Monday, March 23, 2015

Syracuse Crunch 4 at Springfield Falcons 1 (AHL) - March 22, 2015

My AHL weekend continued on Sunday when I drove about 50 miles west to Springfield. If you do this,  take US-20 (the longest road in the nation) and stop at one of the small restaurants along the way. J&Es Yankee Diner was a nice find in Red Sox country.

Springfield is the city where basketball was invented by James Naismith back in 1891 and the National Basketball Hall of Fame is located here, but it deserves a full day and so I will return alone at some point to enjoy it at my leisure. There are several other museums here, including a sculpture garden dedicated to childhood hero Dr. Seuss, that offer a single admission card for only $18, so Springfield is definitely worth a visit for reasons other than a sporting event.

After a brief stop at McCaffrey's Public House to watch Duke defeat San Diego State, my wife (who could not escape attending this game) and I headed over to the MassMutual Center, home of the Springfield Falcons. The main entrance has both pucks and basketballs out front; of course the latter could be due to the city's claim to being the birthplace of the game, but the Springfield Armor of the D-League also played here for five years before moving to Grand Rapids for the 2014-15 season.

Box office prices started at $22, but some fans had extras here, although they were not willing to part with them for nothing. I picked up a season stub from one guy and then a normal ticket from another. As we entered, the season stub was revealed to have been already used. So the guy must print them out, sell the stub, and then enter on the printout. I was surprised that there was a scammer at this level, but it mattered not as they just tore the bottom off the ticket and let us in anyway.

A tour of the concourse revealed a number of concession stands with absolutely nothing out of the
ordinary, and a couple of lounges (one with a slightly expanded menu if you wanted a slightly expanded waistline) showing some NCAA basketball games. The main attraction was the Springfield Hockey Hall of Fame (above) with some familiar names, including Brian Kilrea, who played nine seasons for the Springfield Indians (his last season they became the Kings). He also played in 25 games for the LA Kings in their first season. Interestingly, he had played one NHL game in the 1957-58 season for Detroit, meaning that he spent 10 seasons between call ups, which must be some sort of record.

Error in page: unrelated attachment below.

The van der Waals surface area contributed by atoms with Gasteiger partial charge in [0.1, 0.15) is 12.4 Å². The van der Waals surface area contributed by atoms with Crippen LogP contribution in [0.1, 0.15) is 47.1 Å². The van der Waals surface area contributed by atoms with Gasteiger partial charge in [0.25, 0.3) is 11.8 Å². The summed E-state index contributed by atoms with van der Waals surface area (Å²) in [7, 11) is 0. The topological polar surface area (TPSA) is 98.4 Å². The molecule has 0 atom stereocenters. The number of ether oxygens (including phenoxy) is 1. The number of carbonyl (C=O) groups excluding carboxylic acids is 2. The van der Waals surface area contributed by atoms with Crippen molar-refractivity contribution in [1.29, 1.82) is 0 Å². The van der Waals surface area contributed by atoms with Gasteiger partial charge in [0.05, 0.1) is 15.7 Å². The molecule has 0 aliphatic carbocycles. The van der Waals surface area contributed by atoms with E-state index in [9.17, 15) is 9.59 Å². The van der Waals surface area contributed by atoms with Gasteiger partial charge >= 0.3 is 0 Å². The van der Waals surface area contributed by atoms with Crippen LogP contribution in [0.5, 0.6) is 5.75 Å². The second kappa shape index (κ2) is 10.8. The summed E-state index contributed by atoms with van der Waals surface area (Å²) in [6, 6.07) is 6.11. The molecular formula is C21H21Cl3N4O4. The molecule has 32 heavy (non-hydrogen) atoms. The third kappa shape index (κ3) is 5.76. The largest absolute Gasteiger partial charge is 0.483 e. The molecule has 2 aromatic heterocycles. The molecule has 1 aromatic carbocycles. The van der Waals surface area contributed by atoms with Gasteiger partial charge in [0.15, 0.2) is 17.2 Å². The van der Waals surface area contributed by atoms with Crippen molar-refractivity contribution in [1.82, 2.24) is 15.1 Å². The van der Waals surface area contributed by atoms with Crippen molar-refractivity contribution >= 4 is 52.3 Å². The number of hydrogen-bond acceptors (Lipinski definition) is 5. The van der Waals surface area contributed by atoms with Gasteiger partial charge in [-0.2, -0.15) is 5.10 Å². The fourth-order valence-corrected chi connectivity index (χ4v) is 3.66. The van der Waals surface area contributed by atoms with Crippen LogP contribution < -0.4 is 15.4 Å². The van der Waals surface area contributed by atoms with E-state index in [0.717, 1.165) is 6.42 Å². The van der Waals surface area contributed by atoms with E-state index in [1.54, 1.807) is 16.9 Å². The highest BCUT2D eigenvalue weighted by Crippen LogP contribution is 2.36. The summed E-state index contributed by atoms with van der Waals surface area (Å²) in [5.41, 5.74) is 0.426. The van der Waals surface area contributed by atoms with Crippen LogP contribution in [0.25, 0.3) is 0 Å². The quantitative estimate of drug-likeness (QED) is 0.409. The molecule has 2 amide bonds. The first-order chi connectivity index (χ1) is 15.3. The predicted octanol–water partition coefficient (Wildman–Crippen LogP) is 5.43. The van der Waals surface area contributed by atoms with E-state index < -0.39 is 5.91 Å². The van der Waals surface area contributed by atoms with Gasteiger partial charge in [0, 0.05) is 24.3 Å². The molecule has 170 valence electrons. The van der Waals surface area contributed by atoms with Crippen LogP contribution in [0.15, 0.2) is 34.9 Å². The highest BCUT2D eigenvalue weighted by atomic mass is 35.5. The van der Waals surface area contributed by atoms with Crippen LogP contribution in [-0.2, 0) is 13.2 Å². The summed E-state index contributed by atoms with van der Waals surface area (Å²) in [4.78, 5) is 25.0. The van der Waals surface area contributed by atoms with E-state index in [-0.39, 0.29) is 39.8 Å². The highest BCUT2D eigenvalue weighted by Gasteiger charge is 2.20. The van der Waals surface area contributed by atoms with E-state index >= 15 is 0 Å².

Inside you had a small lower bowl of 6-8 rows and a large upper deck, all blue seats. The Falcons do not draw well and you could pretty much sit wherever you wanted.

I found the poor turnout to be rather depressing, but not unusual as Springfield ranks 29th of the 30 AHL teams in attendance (link). The 2,198 on hand for this one brought their season average to just 3,129, a far cry from the 8,202 that Providence manages to top the New England teams. Of course, Providence is the affiliate of the Bruins, while Springfield develops players for Columbus (the uniforms are very similar) and that no doubt has something to do with the disparity.

This was the Falcons third home game in as many nights, and they had 4,200 the night before, so I can forgive the locals for being a bit lethargic. The team, on the other hand, deserves no sympathy for their pathetic performance, especially as they are fighting with Worcester for that final playoff spot.

Yes, it was their third game in three days, but that was true for Syracuse as well, who had the added disadvantage of having travelled after two home games. This was a horrible contest with neither team showing much energy from start to finish. Syracuse won 4-1 as Springfield could only muster 14 shots on Kristers Gudjevskis (above, you might remember him from his star turn against Canada in last year's Olympics). As an aside, I appreciated the Syracuse third jersey, even with its garish orange.

My wife spent the game shopping on the Internet (probably for divorce lawyers) and I am severely
indebted to her for having asked her to attend two AHL games in as many weeks. Which means many
more nice (i.e. expensive) dinners in my future.


The Springfield Indians and Kings were the same franchise and one of the original AHL teams, but they moved to Worcester in 1994, then Peoria in 2005, and are now in Utica. The Falcons were an expansion team in 1994. Still, the old banners remain, as they should because at this level it is the city that matters more than the franchise.

Next Up

Those expensive dinners will have to wait a bit as we are in the middle of March Madness! I will be in Syracuse on the weekend to watch the East Regional games featuring Oklahoma, Michigan State,
Louisville, and NC State. The Crunch have a home game on the rest day so I'll add another AHL rink to the list. Check back next week to see how it went.



No comments:

Post a Comment